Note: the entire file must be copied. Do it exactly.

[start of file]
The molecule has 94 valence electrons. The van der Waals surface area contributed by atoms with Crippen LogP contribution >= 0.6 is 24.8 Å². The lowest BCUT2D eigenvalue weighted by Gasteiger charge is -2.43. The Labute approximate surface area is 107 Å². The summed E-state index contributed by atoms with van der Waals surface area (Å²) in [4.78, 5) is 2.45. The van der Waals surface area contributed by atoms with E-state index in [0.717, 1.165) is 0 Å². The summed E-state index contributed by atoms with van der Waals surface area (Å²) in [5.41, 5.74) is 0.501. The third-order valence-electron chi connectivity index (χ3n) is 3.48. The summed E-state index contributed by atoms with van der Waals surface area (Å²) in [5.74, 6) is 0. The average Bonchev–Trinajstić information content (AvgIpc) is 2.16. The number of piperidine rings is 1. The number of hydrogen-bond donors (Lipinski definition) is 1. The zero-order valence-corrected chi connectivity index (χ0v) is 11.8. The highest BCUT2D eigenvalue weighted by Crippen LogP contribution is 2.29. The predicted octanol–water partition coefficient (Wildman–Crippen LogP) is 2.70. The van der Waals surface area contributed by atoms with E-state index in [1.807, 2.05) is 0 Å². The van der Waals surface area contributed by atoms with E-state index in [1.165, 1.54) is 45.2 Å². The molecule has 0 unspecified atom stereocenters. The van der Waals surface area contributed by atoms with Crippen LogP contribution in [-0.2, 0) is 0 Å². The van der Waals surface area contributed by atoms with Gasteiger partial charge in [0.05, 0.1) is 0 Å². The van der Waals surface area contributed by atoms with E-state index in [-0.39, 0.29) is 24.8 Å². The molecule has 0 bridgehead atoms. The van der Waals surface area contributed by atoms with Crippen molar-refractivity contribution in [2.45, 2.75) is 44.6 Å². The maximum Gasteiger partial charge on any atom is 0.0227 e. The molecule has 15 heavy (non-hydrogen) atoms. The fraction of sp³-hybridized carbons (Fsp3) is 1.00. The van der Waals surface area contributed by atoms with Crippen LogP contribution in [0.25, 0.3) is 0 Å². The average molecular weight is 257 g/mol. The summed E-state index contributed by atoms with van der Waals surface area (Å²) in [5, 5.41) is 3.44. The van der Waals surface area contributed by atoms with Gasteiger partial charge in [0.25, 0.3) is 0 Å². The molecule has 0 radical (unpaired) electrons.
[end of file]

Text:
The molecule has 94 valence electrons. The van der Waals surface area contributed by atoms with Crippen LogP contribution >= 0.6 is 24.8 Å². The lowest BCUT2D eigenvalue weighted by Gasteiger charge is -2.43. The Labute approximate surface area is 107 Å². The summed E-state index contributed by atoms with van der Waals surface area (Å²) in [4.78, 5) is 2.45. The van der Waals surface area contributed by atoms with E-state index in [0.717, 1.165) is 0 Å². The summed E-state index contributed by atoms with van der Waals surface area (Å²) in [5.41, 5.74) is 0.501. The third-order valence-electron chi connectivity index (χ3n) is 3.48. The summed E-state index contributed by atoms with van der Waals surface area (Å²) in [5.74, 6) is 0. The average Bonchev–Trinajstić information content (AvgIpc) is 2.16. The number of piperidine rings is 1. The number of hydrogen-bond donors (Lipinski definition) is 1. The zero-order valence-corrected chi connectivity index (χ0v) is 11.8. The highest BCUT2D eigenvalue weighted by Crippen LogP contribution is 2.29. The predicted octanol–water partition coefficient (Wildman–Crippen LogP) is 2.70. The van der Waals surface area contributed by atoms with E-state index in [1.807, 2.05) is 0 Å². The van der Waals surface area contributed by atoms with E-state index in [1.165, 1.54) is 45.2 Å². The molecule has 0 unspecified atom stereocenters. The van der Waals surface area contributed by atoms with Crippen LogP contribution in [-0.2, 0) is 0 Å². The van der Waals surface area contributed by atoms with Gasteiger partial charge in [0.05, 0.1) is 0 Å². The van der Waals surface area contributed by atoms with E-state index in [-0.39, 0.29) is 24.8 Å². The molecule has 0 bridgehead atoms. The van der Waals surface area contributed by atoms with Crippen molar-refractivity contribution in [2.45, 2.75) is 44.6 Å². The maximum Gasteiger partial charge on any atom is 0.0227 e. The molecule has 15 heavy (non-hydrogen) atoms. The fraction of sp³-hybridized carbons (Fsp3) is 1.00. The van der Waals surface area contributed by atoms with Crippen LogP contribution in [0.25, 0.3) is 0 Å². The average molecular weight is 257 g/mol. The summed E-state index contributed by atoms with van der Waals surface area (Å²) in [5, 5.41) is 3.44. The van der Waals surface area contributed by atoms with Gasteiger partial charge in [0.25, 0.3) is 0 Å². The molecule has 0 radical (unpaired) electrons.